Almost 11 years ago, I founded an organization, Autism Personal Coach, that provides coaching to autistic adults and teens to improve the quality of our lives. Within the first year of our existence, I realized that the lack of community was a glaring and alarming need for many of our clients. That is when we decided, in addition to our 1:1 coaching, to have monthly events for autistics to access this community. We have had monthly dinners, attended sporting events, visited places based on our clients’ passions, such as aquariums and zoos, and volunteered in our local area. While these events were beneficial to some of the autistic people who attended, for others, these events probably weren’t helpful.
I knew something wasn’t quite right during those first few years of events, but I couldn’t figure out what was missing. It wasn’t until I learned that I was autistic a couple of years ago that it finally occurred to me. The thing that is lacking in community inclusion for autistic and all neurodivergent people is that we are an afterthought or, often, not a thought at all in the development of community events. There isn’t much thought given to our different communication and sensory needs or how events in the community can truly be accessible to the 1 in 4 people in our population who are neurodivergent. The result of this lack of thought and planning often leads to overwhelm at these events in autistic people, including myself, even when we are doing things we love.
That is when I decided I wanted to create something that would put our needs as autistic and neurodivergent people at the forefront of planning so we can access that joy in our local community. I have always enjoyed festivals, but at the same time, they are incredibly overwhelming. I thought, what if I could create an inclusive festival that was accessible to all people? However, I clearly couldn’t do this alone, so I reached out to trusted community partners, and we created the Neurodiverse Culture Festival that happened this past September.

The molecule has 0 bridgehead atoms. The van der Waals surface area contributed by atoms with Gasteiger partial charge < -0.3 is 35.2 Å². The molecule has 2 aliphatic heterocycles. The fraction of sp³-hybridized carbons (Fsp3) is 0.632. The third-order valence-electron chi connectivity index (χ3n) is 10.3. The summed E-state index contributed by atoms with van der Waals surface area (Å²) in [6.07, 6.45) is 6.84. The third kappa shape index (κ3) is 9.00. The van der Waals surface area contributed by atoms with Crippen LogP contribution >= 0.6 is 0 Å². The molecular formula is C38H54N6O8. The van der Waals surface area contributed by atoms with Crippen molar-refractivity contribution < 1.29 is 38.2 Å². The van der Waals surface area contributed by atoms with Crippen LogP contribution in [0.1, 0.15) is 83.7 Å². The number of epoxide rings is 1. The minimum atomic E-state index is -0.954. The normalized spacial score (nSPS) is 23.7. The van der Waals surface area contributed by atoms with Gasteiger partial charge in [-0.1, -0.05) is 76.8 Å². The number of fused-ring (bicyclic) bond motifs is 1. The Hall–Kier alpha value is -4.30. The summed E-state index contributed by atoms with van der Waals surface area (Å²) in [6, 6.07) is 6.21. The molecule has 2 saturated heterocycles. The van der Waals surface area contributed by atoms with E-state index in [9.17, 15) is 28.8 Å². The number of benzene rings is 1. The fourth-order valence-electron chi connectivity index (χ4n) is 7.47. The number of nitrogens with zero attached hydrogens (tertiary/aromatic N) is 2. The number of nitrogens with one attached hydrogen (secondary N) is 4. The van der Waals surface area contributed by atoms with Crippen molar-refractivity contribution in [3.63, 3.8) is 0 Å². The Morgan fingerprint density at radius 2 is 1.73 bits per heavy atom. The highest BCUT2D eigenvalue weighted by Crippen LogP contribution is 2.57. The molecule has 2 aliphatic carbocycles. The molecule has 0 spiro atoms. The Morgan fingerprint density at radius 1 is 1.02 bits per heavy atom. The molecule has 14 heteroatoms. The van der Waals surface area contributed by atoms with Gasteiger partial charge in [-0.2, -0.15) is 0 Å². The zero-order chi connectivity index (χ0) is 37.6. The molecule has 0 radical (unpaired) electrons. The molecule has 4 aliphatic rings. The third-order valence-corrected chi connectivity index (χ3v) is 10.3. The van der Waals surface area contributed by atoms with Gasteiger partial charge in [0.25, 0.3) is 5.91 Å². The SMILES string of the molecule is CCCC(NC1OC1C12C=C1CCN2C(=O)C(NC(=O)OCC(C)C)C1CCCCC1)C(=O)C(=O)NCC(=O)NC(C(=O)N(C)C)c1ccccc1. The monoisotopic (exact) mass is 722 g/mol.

In the autistic community, there is a popular slogan, “Nothing about us, without us,” which was precisely the approach we took regarding the Neurodiverse Culture Festival. We wanted to make sure that the needs of neurodivergent people were identified, so we communicated with approximately 30 neurodivergent people in our community in planning the inclusive festival regarding what would make it accessible to them, along with what types of activities they would want to be there.
Based on that information, these are some of the accessibility features that were included in the festival:
Accommodate Different Communication Needs
Many neurodivergent people have experienced the anxiety that comes from going out into the community, where anyone can talk to us at any time. This anxiety is a result of not knowing expectations or of past negative experiences in communicating with people you might not know. To reduce this barrier, the Neurodiverse Culture Festival created a set of interchangeable communication stickers to specify communication preferences. In addition to these stickers, we also had ASL and Spanish language interpreters by request for anyone who needed one.